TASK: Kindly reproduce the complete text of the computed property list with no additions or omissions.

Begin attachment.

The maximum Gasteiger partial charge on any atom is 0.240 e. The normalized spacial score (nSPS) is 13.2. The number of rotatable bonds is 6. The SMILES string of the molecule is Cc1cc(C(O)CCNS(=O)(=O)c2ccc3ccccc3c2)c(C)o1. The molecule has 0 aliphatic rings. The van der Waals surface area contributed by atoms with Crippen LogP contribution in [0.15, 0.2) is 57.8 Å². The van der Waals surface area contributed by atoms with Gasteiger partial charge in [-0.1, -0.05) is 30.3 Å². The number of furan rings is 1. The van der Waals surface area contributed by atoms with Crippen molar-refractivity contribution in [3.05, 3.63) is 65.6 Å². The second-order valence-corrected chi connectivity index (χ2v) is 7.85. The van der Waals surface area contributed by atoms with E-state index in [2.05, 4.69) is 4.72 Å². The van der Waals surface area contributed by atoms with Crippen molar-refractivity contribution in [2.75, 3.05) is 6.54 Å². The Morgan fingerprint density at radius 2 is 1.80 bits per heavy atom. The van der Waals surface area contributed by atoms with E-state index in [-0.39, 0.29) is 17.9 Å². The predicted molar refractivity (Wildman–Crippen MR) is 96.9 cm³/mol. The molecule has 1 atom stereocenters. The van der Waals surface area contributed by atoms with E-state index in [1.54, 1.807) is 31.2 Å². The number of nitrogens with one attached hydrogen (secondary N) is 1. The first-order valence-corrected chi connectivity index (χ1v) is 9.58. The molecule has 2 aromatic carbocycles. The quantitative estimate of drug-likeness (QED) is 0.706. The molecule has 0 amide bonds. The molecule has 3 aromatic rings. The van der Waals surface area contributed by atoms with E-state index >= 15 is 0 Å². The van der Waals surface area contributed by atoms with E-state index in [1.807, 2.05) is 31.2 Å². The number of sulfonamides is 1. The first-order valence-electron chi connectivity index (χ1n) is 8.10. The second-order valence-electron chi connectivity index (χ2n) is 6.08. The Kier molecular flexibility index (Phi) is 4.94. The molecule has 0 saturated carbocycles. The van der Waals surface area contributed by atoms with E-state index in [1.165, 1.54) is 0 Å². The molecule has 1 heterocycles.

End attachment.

The maximum Gasteiger partial charge on any atom is 0.240 e. The normalized spacial score (nSPS) is 13.2. The number of rotatable bonds is 6. The SMILES string of the molecule is Cc1cc(C(O)CCNS(=O)(=O)c2ccc3ccccc3c2)c(C)o1. The molecule has 0 aliphatic rings. The van der Waals surface area contributed by atoms with Crippen LogP contribution in [0.15, 0.2) is 57.8 Å². The van der Waals surface area contributed by atoms with Gasteiger partial charge in [-0.1, -0.05) is 30.3 Å². The number of furan rings is 1. The van der Waals surface area contributed by atoms with Crippen molar-refractivity contribution in [3.05, 3.63) is 65.6 Å². The second-order valence-corrected chi connectivity index (χ2v) is 7.85. The van der Waals surface area contributed by atoms with E-state index in [2.05, 4.69) is 4.72 Å². The van der Waals surface area contributed by atoms with Crippen molar-refractivity contribution in [2.75, 3.05) is 6.54 Å². The Morgan fingerprint density at radius 2 is 1.80 bits per heavy atom. The van der Waals surface area contributed by atoms with E-state index in [-0.39, 0.29) is 17.9 Å². The predicted molar refractivity (Wildman–Crippen MR) is 96.9 cm³/mol. The molecule has 1 atom stereocenters. The van der Waals surface area contributed by atoms with E-state index in [1.54, 1.807) is 31.2 Å². The number of nitrogens with one attached hydrogen (secondary N) is 1. The first-order valence-corrected chi connectivity index (χ1v) is 9.58. The molecule has 2 aromatic carbocycles. The quantitative estimate of drug-likeness (QED) is 0.706. The molecule has 0 amide bonds. The molecule has 3 aromatic rings. The van der Waals surface area contributed by atoms with E-state index >= 15 is 0 Å². The van der Waals surface area contributed by atoms with E-state index in [1.807, 2.05) is 31.2 Å². The number of sulfonamides is 1. The first-order valence-electron chi connectivity index (χ1n) is 8.10. The second-order valence-electron chi connectivity index (χ2n) is 6.08. The Kier molecular flexibility index (Phi) is 4.94. The molecule has 0 saturated carbocycles. The van der Waals surface area contributed by atoms with E-state index in [1.165, 1.54) is 0 Å². The molecule has 1 heterocycles.